World Accumulation and Planetary Life, or, Why Capitalism will not Survive Until the ‘Last Tree is Cut’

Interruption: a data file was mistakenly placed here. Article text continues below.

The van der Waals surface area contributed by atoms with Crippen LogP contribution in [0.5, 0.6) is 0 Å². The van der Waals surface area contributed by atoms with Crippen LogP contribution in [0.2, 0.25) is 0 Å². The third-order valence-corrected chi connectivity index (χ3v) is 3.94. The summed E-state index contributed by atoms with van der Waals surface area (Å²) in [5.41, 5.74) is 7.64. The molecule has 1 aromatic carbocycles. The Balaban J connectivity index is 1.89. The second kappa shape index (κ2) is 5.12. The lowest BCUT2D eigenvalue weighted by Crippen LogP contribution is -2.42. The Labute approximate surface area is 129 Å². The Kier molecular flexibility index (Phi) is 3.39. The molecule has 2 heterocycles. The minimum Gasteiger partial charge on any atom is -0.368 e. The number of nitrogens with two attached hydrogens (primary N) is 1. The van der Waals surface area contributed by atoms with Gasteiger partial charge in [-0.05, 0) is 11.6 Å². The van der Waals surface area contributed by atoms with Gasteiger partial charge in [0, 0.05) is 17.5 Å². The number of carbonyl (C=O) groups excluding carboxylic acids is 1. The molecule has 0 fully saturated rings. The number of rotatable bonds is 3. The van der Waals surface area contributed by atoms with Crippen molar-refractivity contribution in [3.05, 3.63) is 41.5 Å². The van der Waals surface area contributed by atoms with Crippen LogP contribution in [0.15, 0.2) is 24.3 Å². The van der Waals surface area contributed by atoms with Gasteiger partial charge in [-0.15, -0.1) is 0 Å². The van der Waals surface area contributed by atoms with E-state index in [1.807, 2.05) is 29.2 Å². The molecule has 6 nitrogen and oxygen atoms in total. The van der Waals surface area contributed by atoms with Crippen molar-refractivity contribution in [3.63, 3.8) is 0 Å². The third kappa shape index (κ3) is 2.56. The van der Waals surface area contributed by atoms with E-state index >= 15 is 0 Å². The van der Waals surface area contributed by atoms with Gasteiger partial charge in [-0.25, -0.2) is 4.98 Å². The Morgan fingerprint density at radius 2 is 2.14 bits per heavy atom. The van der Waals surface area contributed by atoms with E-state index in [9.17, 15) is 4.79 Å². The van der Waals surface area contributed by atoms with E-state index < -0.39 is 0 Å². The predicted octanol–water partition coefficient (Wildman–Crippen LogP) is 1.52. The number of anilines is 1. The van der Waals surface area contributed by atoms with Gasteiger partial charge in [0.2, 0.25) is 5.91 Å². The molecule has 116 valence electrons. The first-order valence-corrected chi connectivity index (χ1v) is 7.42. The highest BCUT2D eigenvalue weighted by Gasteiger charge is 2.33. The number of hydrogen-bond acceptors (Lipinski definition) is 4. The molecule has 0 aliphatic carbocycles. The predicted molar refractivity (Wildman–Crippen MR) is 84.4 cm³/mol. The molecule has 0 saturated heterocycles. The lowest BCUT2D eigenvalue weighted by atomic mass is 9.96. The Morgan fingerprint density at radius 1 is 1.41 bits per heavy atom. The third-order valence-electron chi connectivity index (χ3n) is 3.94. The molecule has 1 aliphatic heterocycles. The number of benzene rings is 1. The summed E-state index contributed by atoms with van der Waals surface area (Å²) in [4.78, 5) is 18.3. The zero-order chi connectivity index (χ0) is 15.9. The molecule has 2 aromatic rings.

There’s a big problem with such explanations. Anthropogenic implicates an  actor that doesn’t exist. There is no Anthropos, no humanity as a unified actor. So, if not anthropogenic, what? In a word: capitalogenic . Let me be clear about this term, and about the idea of the ‘Capitalocene’. Liberals complain that there’s plenty of responsibility to go around, and that capitalists aren’t the only ones to blame. The Capitalocene doesn’t say that the One Percent are completely to blame for the crisis. (But, just to be clear, the One Percent  are   completely to blame for the crisis.) The Capitalocene argument isn’t about blame; it’s about identifying the system that has devastated life on this planet. It’s about making clear the history of capitalism. The Capitalocene is a way to begin to ask how the accumulation of capital, the pursuit of power and the co-production of nature form an organic and evolving whole. That  whole is a ‘world-ecology’. To say capitalogenic is therefore to invoke not just economics – whatever that might mean – but the power and violence that has made endless accumulation possible.

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